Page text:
by Verónica Ruiz


Cryosurgery consists of the destruction of biological tissue by freezing. It is a technique widely used in our daily medical practice in the consultation, simple to perform, effective and with good cosmetic results if done properly. The therapeutic effect of col don human tissue has been known since the 19th century, with liquid nitrogen being the most widely used agent in dermatological consultations to carry out this technique. Because it evaporates when exposed to air, liquid nitrogen needs to be stored in cylinders or bottles.


Whats is the mechanism of action of cryosurgery?

When cold is applied, tissue is damaged due to intracellular and extracellular ice formation, with destruction of cell membranes, in addition to causing changes in circulation caused b freeze/ thaw cycles. 

In practice, we apply the liquid nitrogen in spray (with different caliber applicators) and the frostbite on the skin begins immediately, observing a whitish discoloration that spreads peripherally from the point of contact. 

The Depth of frostbite can be increased by applying pressure to the skin or by prolonging the duration of the procedure.


What injuries can be treated by cryosurgery?

Superficial skin injuries, whether benign or malignant, are usually treated.  On many occasions, we use cryotherapy as a step prior to shaving the injury, since on the one hand, it provides light instant local anesthesia and, on the other hand, the fact of freezing the tissue facilitates the cutting of it.

Some skin injuries tributary to cryotherapy treatment are the following:

  • Benign injuries: Seborrheic keratosis, fibroids, viral vulgar warts, flat warts, solar lentigos, condylomas, molluscum contagiosum, among others.
  • Malignant injuries: actinic keratosis, superficial carcinomas.


What cures have to be done after the procedure?

Generally, the patient is recommended to do normal hygiene of the treated area on the same day after the procedure and to apply a topical antiseptic (iodine or alcohol) daily to disinfect and help keep the wound dry and scab formation. The scab will take 2-3 weeks to fall, leaving a more vulnerable area of skin, so it is very important to apply sun protection during the days and months after the technique is performed to avoid the development of little cosmetic spots (hyperpigmentation).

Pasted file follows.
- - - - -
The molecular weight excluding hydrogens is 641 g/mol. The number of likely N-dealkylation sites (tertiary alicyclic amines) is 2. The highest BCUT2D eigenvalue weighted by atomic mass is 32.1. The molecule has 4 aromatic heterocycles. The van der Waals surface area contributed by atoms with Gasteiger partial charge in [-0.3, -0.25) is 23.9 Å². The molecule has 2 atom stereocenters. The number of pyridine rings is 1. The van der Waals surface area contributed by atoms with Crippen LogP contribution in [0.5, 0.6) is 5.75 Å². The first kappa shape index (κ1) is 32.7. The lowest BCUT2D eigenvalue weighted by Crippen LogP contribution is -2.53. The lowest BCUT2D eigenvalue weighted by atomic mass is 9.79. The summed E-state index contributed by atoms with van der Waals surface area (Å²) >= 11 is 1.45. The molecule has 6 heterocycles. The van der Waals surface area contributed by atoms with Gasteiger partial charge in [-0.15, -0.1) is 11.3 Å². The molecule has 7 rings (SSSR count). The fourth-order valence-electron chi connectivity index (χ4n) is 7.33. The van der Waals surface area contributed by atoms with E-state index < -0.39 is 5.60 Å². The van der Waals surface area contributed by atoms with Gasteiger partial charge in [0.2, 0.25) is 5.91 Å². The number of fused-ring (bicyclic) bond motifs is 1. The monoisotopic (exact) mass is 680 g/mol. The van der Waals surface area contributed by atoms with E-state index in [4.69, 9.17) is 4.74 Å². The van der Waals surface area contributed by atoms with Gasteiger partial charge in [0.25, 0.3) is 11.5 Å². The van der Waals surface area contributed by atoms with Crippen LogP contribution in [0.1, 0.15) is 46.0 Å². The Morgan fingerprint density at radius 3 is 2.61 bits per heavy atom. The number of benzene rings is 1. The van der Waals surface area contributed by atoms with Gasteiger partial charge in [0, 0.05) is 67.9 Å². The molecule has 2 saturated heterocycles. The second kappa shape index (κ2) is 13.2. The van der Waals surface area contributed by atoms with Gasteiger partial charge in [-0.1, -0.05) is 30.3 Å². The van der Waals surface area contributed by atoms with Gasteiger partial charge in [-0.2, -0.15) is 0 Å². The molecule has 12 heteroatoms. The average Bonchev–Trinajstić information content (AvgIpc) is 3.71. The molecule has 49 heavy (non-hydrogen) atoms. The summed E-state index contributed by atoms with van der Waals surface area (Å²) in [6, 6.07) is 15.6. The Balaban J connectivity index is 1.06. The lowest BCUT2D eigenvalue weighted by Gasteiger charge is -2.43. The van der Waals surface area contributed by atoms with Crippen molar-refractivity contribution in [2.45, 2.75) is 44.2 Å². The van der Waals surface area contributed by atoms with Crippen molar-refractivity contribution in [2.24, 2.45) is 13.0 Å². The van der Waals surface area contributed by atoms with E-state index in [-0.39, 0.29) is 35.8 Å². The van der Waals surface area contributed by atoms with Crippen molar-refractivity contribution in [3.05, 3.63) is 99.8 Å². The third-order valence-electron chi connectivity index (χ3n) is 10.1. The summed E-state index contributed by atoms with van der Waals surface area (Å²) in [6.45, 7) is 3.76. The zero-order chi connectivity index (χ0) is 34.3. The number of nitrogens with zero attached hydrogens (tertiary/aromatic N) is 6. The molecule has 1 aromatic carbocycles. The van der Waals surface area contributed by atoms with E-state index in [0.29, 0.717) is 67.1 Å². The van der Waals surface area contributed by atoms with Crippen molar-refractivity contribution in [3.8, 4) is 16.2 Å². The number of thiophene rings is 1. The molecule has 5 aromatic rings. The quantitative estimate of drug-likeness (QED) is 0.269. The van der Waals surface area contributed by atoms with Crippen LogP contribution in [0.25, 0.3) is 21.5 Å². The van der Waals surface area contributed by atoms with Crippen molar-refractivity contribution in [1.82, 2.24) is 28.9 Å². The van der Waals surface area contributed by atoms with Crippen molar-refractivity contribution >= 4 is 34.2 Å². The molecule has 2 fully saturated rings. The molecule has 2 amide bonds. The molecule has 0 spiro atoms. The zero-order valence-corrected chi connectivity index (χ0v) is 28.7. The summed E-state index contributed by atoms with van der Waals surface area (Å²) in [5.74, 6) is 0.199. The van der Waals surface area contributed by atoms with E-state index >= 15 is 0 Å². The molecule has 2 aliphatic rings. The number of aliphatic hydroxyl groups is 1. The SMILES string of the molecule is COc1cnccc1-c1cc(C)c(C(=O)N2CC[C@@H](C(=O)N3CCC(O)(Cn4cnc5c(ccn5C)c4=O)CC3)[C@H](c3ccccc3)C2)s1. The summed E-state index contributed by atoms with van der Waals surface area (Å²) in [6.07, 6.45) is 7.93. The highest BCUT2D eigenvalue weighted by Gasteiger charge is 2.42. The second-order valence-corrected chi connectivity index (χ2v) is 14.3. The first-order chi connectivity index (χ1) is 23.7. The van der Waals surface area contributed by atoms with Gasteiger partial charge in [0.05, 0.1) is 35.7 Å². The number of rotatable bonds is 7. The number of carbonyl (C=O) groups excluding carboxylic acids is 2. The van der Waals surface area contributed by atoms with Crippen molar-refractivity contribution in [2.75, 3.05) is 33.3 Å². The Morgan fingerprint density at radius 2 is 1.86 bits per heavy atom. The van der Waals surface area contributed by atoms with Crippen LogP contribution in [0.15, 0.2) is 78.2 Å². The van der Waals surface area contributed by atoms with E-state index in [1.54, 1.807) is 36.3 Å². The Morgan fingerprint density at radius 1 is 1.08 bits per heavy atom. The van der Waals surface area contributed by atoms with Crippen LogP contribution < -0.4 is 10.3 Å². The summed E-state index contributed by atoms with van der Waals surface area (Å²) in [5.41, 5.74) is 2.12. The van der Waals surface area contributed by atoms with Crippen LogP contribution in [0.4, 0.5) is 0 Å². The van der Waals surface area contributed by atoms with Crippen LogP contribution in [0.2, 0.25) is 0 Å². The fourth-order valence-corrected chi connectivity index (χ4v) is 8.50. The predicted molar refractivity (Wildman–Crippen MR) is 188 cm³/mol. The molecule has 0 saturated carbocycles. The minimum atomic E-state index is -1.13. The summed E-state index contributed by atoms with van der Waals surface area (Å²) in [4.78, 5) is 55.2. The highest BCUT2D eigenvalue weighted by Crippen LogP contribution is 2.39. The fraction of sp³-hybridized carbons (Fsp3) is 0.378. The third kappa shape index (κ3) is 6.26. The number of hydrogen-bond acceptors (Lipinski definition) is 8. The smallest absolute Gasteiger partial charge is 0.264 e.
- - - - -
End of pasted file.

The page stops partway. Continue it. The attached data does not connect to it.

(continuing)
What complications can be expected?

Although it is a fairly safe technique, there are a number of risks, or complications that should be known, as well as how to avoid them.

Treatment safety begins with careful selection of the patient and the injury to be treated.

The appearance of possible is mainly related to the duration of the procedure and the patients skin type.

In general, the dermal collagen network is not significantly altered if the total duration of the freeze pulses lasts less than 30 seconds; if the duration is longer, there is a risk of developing scars (anthropic and hypertrophic).


The most common complications that can occur after cryotheraphy are:

  1. Pain: The patient usually reports mild-moderate pain during frostbite and a few minutes later.  It is generally transient and does not require analgesia.
  2. Imflammation and EdemaImmediately after frostbite there is a swelling and redness (erythema) of the treated área that can last several hours (up to 1-2 days). It is generally transitory drying or astringent solutions can be applied to reduce inflammation and associated local discomfort.
  3. Formation of vesicles/blisters: they can appear within a few hours and, in the case of large, tense blisters with a large amount of liquid, they can be punctured to extract the liquid and thus facilitate its drying and alleviate the local nuisance.
  4. Hypo or hyperpigmentation: it is recommended to use adequate sun protection to avoid hyperpigmentaion above all.

Most severe reactions are more common in thinner skin areas (eyelids, back hands, temple), or those that have cumulative sun damage.

                                                                                                                                   Blistering after cryotherapy


  • Cranwell WC, Sinclair R. Optimising cryosurgery technique. Aust Fam Physician 2017;46(5):270-274.
  •  B Rubinsky. Cryosurgery. Annu Rev Biomed Eng 2000;2:157-87.
  • Michael E Farhangian, Alyson Snyder, Karen E Huang, Laura Doerfler, William W Huang, Steven R Feldman. Cutaneous cryosurgery in the United States. J Dermatolog Treat 2016;27(1):91-4.